4)  Limit the amount of "stuff" kids have.  This is a hard one - one that causes some of us to get a bit defensive.  But, the truth is, we all have way more stuff than we need (if you are on a computer reading this, then - yes, you fall into that category).  I'm not saying it's wrong to have stuff, but I do think we need to teach kids, from a very young age, how to manage their stuff rather than be controlled by it.  Here is the method we use:  Our kids have a certain amount of space in their bedrooms - closets, bins, shelves, baskets, etc.  When that allotted space is full, no more stuff.  That means, when a birthday is coming, I might remind that particular child that they need to make room for new things.  In fact, before Christmas, I usually facilitate a mass purging.  The kids have learned to decide what is important to them, what they really play with, and what has value.  They also decide if something should be thrown away (the itty bitty pieces of happy meal toys) or donated.  Sometimes they designate a younger cousin or friend to "inherit" the toys.  Other times, we donate to a local charity.  But, through this process, they have also learned to give to others.  They've even begun to comprehend the spiritual principle that you can not receive (physically and spiritually) unless you have first given.

5) Limit the amount of "stuff" adults have.  Ok, this one might be even harder.  I think we can all agree that kids will best learn what their parents model.  The same things I ask of my kids, I maintain in my parts of the house.  No new kitchen gadgets unless there is a place and a need for them.  Nothing new in a full closet or drawer, unless something has been taken out to make room for it.  It's not easy, but it is simple.  And I enjoy not feeling like I'm being overtaken by my house.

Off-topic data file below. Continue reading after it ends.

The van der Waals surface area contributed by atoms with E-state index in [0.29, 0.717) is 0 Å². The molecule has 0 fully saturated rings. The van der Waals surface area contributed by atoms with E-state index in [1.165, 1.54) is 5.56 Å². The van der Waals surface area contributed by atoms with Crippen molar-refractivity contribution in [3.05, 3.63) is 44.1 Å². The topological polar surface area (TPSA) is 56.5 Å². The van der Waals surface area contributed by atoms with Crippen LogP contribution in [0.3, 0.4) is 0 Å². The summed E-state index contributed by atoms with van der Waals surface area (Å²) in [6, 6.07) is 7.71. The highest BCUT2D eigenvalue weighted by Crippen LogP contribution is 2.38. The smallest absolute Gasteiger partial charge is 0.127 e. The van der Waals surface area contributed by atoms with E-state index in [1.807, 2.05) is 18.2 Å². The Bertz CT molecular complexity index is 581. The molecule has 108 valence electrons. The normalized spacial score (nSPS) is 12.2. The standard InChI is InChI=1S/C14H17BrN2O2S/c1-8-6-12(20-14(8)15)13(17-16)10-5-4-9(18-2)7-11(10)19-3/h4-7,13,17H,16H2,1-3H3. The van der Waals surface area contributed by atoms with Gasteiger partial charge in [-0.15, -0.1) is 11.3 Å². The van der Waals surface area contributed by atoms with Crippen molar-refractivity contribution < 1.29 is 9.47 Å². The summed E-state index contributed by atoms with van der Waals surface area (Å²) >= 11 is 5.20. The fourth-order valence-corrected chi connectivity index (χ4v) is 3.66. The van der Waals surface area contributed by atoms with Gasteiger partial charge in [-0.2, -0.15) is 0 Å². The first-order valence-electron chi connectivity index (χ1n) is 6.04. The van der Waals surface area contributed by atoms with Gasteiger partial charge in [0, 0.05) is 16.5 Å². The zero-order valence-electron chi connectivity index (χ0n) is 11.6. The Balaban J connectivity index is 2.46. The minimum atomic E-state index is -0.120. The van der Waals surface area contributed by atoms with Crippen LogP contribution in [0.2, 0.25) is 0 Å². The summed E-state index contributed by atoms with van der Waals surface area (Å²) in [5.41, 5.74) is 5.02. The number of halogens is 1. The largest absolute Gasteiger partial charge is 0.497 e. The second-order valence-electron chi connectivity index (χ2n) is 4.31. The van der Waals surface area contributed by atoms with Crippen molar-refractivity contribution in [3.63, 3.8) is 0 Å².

These methods really can be effective.  For some kids, it will mold the way they naturally keep their own space clean.  For others, it may only "contain" their mess for as long as they live in your house.  But, you would be surprise how well it works.  Just the other day, Chloe came to me and asked for a laundry basket.  I handed her one but asked why.  "Oh, Lucy and I really need to get rid of some stuff.  Our room is getting too crowded."  

Be still, my heart.

Tuesday, July 19, 2011

Tuesday's Tip

I assume that not a lot of men read these posts (except for my husband who humors me when I need an audience...), but, in any case, this is a post that won't apply to the male persuasion.

Ladies, today's tip is simple.  Do yourself a favor and get a good bra... that fits.

This sounds like a no-brainer, but, at the risk of sounding a bit too Oprah-esque, I believe there are quite a few women out there who are wearing the wrong bra in the wrong size.  A few years ago, I was one of those women.  (Truth is, 4 kids later, I didn't always recognize my chest let alone know what size bra it needed.)  One day, a friend I had not seen in some time came for a visit, and I couldn't help but ask if something was different.
"Did you lose weight?  Are you working out?"
Her answer was funny... but got my attention.  "Nope," she answered, "Just found the right bra."

I thought about it, and later that summer while shopping at the Leggs, Hanes, Bali... outlet, I took advantage of the free bra sizing service they offer.  They told me the proper size I should be wearing and then suggested bras with the features I most needed.  I walked out of that store amazed at what a difference the right bra made.  My shirt fit differently.  My entire outfit looked different.  My posture had changed.  It was the quickest and easiest diet I had ever been on.

Here are a few pointers I'd offer...